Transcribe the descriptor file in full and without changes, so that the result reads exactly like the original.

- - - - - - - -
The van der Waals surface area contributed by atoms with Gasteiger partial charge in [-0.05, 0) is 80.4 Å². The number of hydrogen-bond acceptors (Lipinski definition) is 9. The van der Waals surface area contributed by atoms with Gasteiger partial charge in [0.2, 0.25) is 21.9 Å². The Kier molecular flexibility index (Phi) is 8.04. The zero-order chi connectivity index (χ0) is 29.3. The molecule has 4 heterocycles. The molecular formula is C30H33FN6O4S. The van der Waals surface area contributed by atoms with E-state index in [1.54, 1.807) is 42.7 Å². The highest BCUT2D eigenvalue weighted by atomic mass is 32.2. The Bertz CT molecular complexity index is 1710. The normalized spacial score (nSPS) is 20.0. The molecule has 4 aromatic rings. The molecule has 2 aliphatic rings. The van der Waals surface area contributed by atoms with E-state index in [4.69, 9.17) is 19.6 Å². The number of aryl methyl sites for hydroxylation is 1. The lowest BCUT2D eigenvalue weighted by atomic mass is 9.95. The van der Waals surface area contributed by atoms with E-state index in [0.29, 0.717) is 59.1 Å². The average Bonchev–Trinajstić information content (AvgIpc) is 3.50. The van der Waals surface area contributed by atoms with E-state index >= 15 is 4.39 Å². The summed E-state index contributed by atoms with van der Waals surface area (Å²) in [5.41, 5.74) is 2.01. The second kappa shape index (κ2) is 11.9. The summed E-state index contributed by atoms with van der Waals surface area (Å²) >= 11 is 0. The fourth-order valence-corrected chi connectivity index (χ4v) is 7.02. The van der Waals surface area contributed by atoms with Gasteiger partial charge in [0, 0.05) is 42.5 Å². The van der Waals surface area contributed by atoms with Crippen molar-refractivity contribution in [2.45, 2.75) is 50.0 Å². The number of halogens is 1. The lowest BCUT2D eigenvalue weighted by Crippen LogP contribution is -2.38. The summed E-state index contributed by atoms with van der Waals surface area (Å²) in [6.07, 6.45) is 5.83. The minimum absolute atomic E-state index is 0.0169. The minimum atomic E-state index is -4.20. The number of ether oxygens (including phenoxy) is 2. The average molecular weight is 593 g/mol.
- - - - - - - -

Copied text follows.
The van der Waals surface area contributed by atoms with Gasteiger partial charge in [-0.05, 0) is 80.4 Å². The number of hydrogen-bond acceptors (Lipinski definition) is 9. The van der Waals surface area contributed by atoms with Gasteiger partial charge in [0.2, 0.25) is 21.9 Å². The Kier molecular flexibility index (Phi) is 8.04. The zero-order chi connectivity index (χ0) is 29.3. The molecule has 4 heterocycles. The molecular formula is C30H33FN6O4S. The van der Waals surface area contributed by atoms with E-state index in [1.54, 1.807) is 42.7 Å². The highest BCUT2D eigenvalue weighted by atomic mass is 32.2. The Bertz CT molecular complexity index is 1710. The normalized spacial score (nSPS) is 20.0. The molecule has 4 aromatic rings. The molecule has 2 aliphatic rings. The van der Waals surface area contributed by atoms with E-state index in [4.69, 9.17) is 19.6 Å². The number of aryl methyl sites for hydroxylation is 1. The lowest BCUT2D eigenvalue weighted by atomic mass is 9.95. The van der Waals surface area contributed by atoms with E-state index in [0.29, 0.717) is 59.1 Å². The average Bonchev–Trinajstić information content (AvgIpc) is 3.50. The van der Waals surface area contributed by atoms with E-state index >= 15 is 4.39 Å². The summed E-state index contributed by atoms with van der Waals surface area (Å²) in [5.41, 5.74) is 2.01. The second kappa shape index (κ2) is 11.9. The summed E-state index contributed by atoms with van der Waals surface area (Å²) >= 11 is 0. The fourth-order valence-corrected chi connectivity index (χ4v) is 7.02. The van der Waals surface area contributed by atoms with Gasteiger partial charge in [0, 0.05) is 42.5 Å². The van der Waals surface area contributed by atoms with Crippen molar-refractivity contribution in [2.45, 2.75) is 50.0 Å². The number of halogens is 1. The lowest BCUT2D eigenvalue weighted by Crippen LogP contribution is -2.38. The summed E-state index contributed by atoms with van der Waals surface area (Å²) in [6.07, 6.45) is 5.83. The minimum absolute atomic E-state index is 0.0169. The minimum atomic E-state index is -4.20. The number of ether oxygens (including phenoxy) is 2. The average molecular weight is 593 g/mol.